TravelCenters of America LLC v. Brog

This post is from Rodman Ward of Skadden, Arps, Slate, Meagher & Flom LLP. This post is part of the Delaware law series, which is cosponsored by the Forum and Corporation Service Company; links to other posts in the series are available here.

Chancellor Chandler in litigation captioned TravelCenters of America LLC v. Brog, et al., C.A. No. 3516-CC decided, among other issues, two significant legal questions worthy of broader publication. Since both rulings are contained in memorandum opinions, they will not be reported officially. The first ruling was contained in a pre-trial memorandum opinion and dealt with the admissibility of a law professor’s expert testimony on matters of state and federal law. The second, contained in a bench memorandum delivered at the end of the trial, decided whether provisions contained in an LLC Agreement were required to comport with concepts of “good corporate governance.”

I. Law Professor Testimony
In the pre-trial ruling, the Chancellor held that expert testimony from a law professor (a) could not be presented on the question as to whether, under Delaware law, the LLC’s provisions regarding advance notice were consistent with good corporate governance practices but (b) could be presented as to whether the Notice complied with the Agreement’s incorporation of federal securities law disclosure. The first holding was based on an unreported opinion in the Court’s earlier Disney litigation which had held that “‘in this Court, witnesses do not opine on Delaware corporate law.” The pre-trial ruling foreshadowed the result of the case in chief by stating that: “Delaware does not impose a legal requirement on LLCs to draft their bylaws to be consistent with some abstract notice of good corporate governance. LLCs are creatures of contract designed to afford the maximum amount of freedom of contract, private ordering and flexibility to the parties involved.”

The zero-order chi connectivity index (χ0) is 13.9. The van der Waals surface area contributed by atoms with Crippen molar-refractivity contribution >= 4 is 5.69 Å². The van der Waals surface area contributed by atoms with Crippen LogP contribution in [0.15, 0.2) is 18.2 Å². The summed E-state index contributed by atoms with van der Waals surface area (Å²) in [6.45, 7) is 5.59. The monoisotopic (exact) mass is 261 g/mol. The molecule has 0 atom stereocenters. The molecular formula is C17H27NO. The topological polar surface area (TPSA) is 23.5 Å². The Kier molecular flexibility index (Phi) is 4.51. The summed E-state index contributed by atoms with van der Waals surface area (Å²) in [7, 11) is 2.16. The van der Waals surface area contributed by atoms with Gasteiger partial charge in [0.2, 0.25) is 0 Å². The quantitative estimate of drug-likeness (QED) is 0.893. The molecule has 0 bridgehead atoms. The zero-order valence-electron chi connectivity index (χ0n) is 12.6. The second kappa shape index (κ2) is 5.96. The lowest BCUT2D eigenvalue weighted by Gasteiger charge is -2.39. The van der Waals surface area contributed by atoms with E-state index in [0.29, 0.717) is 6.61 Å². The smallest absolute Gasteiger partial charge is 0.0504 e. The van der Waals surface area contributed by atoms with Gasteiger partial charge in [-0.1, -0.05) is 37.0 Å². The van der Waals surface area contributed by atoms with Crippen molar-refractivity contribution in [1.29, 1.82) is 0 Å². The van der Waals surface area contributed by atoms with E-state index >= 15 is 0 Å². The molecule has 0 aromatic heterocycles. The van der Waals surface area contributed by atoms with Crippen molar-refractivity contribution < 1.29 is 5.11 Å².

The Court did allow expert testimony (a) on the requirements of federal securities law and, (b) citing an unreported opinion in the Court’s Wells Fargo v. First Interstate Banking litigation, as to the materiality of omissions as measured by the standards of federal securities law. Wells Fargo, relying on TSC v. Northway, had held that “issues of materiality are generally held to be mixed questions of law and fact but predominantly questions of fact.”

The pre-trial ruling is available here.

II. LLC Agreement Provisions
In the case in chief, the Chancellor granted TravelCenters’ declaratory judgment that the activist stockholder plaintiff’s notice of intended nomination of board members at the annual meeting (the “Notice”) was contrary to the LLC Agreement and “of no force or effect.”

The Court found that the Notice violated a requirement in the Agreement that such notices disclose all the information that the Exchange Act would require to be disclosed in a proxy solicitation. The decision was based on the legal proposition that LLC’s are “creatures of contract” and are not limited by general rules applicable to corporate governance. Since valid notice was required for the nominations to be accepted at the meeting, the management slate would be expected to be unopposed.

The bench memorandum is available here.

Both comments and trackbacks are currently closed.